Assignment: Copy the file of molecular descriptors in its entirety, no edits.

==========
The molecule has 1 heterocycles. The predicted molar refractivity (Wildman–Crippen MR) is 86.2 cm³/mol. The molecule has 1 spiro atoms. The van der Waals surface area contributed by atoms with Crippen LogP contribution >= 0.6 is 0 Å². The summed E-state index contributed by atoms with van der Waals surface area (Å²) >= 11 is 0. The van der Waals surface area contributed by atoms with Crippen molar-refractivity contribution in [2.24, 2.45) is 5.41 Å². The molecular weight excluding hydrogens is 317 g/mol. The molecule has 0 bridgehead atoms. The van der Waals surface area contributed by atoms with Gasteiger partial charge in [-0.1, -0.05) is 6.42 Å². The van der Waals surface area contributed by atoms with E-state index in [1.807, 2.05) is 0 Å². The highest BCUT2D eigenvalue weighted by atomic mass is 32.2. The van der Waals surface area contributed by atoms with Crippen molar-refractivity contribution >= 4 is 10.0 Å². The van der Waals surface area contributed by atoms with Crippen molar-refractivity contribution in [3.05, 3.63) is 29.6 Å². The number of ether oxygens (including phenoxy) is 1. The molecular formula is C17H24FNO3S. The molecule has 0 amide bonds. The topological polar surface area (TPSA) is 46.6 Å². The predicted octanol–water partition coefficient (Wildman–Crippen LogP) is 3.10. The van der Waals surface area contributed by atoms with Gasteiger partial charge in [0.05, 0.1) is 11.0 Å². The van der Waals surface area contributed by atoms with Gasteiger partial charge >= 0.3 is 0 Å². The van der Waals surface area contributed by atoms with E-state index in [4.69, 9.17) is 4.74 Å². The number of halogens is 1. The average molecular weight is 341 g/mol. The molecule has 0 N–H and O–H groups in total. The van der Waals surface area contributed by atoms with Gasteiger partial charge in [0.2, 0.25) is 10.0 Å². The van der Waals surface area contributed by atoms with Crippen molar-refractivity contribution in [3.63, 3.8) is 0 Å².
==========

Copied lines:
The molecule has 1 heterocycles. The predicted molar refractivity (Wildman–Crippen MR) is 86.2 cm³/mol. The molecule has 1 spiro atoms. The van der Waals surface area contributed by atoms with Crippen LogP contribution >= 0.6 is 0 Å². The summed E-state index contributed by atoms with van der Waals surface area (Å²) >= 11 is 0. The van der Waals surface area contributed by atoms with Crippen molar-refractivity contribution in [2.24, 2.45) is 5.41 Å². The molecular weight excluding hydrogens is 317 g/mol. The molecule has 0 bridgehead atoms. The van der Waals surface area contributed by atoms with Gasteiger partial charge in [-0.1, -0.05) is 6.42 Å². The van der Waals surface area contributed by atoms with E-state index in [1.807, 2.05) is 0 Å². The highest BCUT2D eigenvalue weighted by atomic mass is 32.2. The van der Waals surface area contributed by atoms with Crippen molar-refractivity contribution >= 4 is 10.0 Å². The van der Waals surface area contributed by atoms with Crippen molar-refractivity contribution in [3.05, 3.63) is 29.6 Å². The number of ether oxygens (including phenoxy) is 1. The molecular formula is C17H24FNO3S. The molecule has 0 amide bonds. The topological polar surface area (TPSA) is 46.6 Å². The predicted octanol–water partition coefficient (Wildman–Crippen LogP) is 3.10. The van der Waals surface area contributed by atoms with Gasteiger partial charge in [0.05, 0.1) is 11.0 Å². The van der Waals surface area contributed by atoms with Gasteiger partial charge >= 0.3 is 0 Å². The van der Waals surface area contributed by atoms with E-state index in [4.69, 9.17) is 4.74 Å². The number of halogens is 1. The average molecular weight is 341 g/mol. The molecule has 0 N–H and O–H groups in total. The van der Waals surface area contributed by atoms with Gasteiger partial charge in [0.2, 0.25) is 10.0 Å². The van der Waals surface area contributed by atoms with Crippen molar-refractivity contribution in [3.63, 3.8) is 0 Å².